Brandon Nimmo breaks down ninth-inning stolen base attempt, Mets' recent offensive woes

Detroit Tigers second baseman Zack Short (59) gets ready to tag out New York Mets center fielder Brandon Nimmo (9) trying to steal second base in the ninth inning at Comerica Park.
Detroit Tigers second baseman Zack Short (59) gets ready to tag out New York Mets center fielder Brandon Nimmo (9) trying to steal second base in the ninth inning at Comerica Park. / Lon Horwedel-USA TODAY Sports

Heading into the ninth inning on Thursday afternoon in Detroit, the Mets had just two hits and were staring down the barrel of a three-game sweep by the Tigers. But with one out, Brandon Nimmo lined a single to left field to give New York a chance for some late-inning magic.

However, with Starling Marte at the plate and the Mets down 2-0, Nimmo broke for second base in an attempt to swipe the bag and was thrown out by Jake Rogers, extinguishing any kind of comeback.

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“The closer is a 1.55 (seconds to home plate) on average and I was thinking it was a tough matchup for Starling and I don’t want a ground-ball double play here, but I also don’t wanna get thrown out,” Nimmo explained. “But on a 1.55, I’m thinking I should be there pretty much every time. That’s what I was thinking in my head. Ten out of 10 times I should be there, even on a bad jump.

“It was also a guy who likes to throw a lot of curveballs and it was a curveball count – he had just thrown a couple of fastballs in a row – so anyways, I made the decision. It was mine alone and it obviously didn’t work out.”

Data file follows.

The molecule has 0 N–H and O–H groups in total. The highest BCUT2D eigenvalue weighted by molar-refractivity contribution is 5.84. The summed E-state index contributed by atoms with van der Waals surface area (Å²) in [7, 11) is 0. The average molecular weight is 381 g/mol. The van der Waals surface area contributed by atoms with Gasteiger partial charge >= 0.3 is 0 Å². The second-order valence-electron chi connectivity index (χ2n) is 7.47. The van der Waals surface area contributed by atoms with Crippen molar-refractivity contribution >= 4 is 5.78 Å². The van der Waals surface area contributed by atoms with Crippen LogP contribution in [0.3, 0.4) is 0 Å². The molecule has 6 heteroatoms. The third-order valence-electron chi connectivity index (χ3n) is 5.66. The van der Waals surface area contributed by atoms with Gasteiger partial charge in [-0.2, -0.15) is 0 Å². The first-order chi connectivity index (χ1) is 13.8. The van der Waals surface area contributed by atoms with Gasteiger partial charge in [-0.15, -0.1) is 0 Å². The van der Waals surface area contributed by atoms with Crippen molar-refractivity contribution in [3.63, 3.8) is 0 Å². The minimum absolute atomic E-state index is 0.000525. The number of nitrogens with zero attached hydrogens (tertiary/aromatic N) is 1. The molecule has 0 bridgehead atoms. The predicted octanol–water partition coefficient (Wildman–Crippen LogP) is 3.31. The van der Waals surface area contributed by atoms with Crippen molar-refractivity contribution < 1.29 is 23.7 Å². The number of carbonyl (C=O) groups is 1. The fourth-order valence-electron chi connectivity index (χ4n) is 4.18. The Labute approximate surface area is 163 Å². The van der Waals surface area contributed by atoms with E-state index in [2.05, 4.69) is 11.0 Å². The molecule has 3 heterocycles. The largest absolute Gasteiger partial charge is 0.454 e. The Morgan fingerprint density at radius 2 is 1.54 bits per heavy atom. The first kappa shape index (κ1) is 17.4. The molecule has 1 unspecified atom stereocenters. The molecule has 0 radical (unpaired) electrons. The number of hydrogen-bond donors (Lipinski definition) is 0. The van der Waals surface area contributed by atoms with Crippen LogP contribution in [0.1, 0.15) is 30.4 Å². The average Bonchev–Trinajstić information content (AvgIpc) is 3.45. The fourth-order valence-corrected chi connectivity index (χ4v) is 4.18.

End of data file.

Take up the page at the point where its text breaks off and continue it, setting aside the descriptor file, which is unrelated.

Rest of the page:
Marte struck out two pitches later and New York left the Motor City without a win – scoring just one run over its last 22 innings – and are now 16-16 after losing nine of their last 11 games.

During that stretch, the offense, one that was so consistent last year, hasn’t been able to find its footing in the early going this season and is averaging a collective .238 – second worst in the National League.


With their shutout loss on Thursday, the Mets have now been shut out six times this season.

“It’s obviously not good," Nimmo said. "But if there’s any benefit to this team we’ve got a lot of veteran guys who have been through a lot of stuff before and understand that teams that have been in this position before who have not done as great as they would like in the first couple of months – Max (Scherzer) was on that Nationals team that did not do very well but turned things around.

“The Braves were not in the greatest position last year and obviously caught us at the end, so it’s about being constant and trying not to ride the ups and downs, just keep the work going and trusting the process that you’re gonna come back around and you’re gonna start playing well as a team again.”

The Mets won’t have much time to try to make that happen as the team has a quick turnaround on Friday night, hosting the Colorado Rockies at Citi Field for a three-game series.


Perhaps that’s the perfect tonic for New York as the Rockies entered play on Thursday with a 5.11 ERA – second worst in the National League. After Colorado, New York will hit the road once again to play the Cincinnati Reds and Washington Nationals. If the offensive woes aren’t fixed by then, it will start to feel eerily similar as last year’s September collapse.

As for Nimmo, asked if he’ll consider trying to steal in a similar position going forward, he seemed to have his doubts.

“Now there’s a second thought in my head,” he said. “Now there’s obviously that ‘well I have been thrown out the one time’ so I don’t know. I guess we’ll have to leave that for another time, but it’s probably not a good chance of it in the near future.”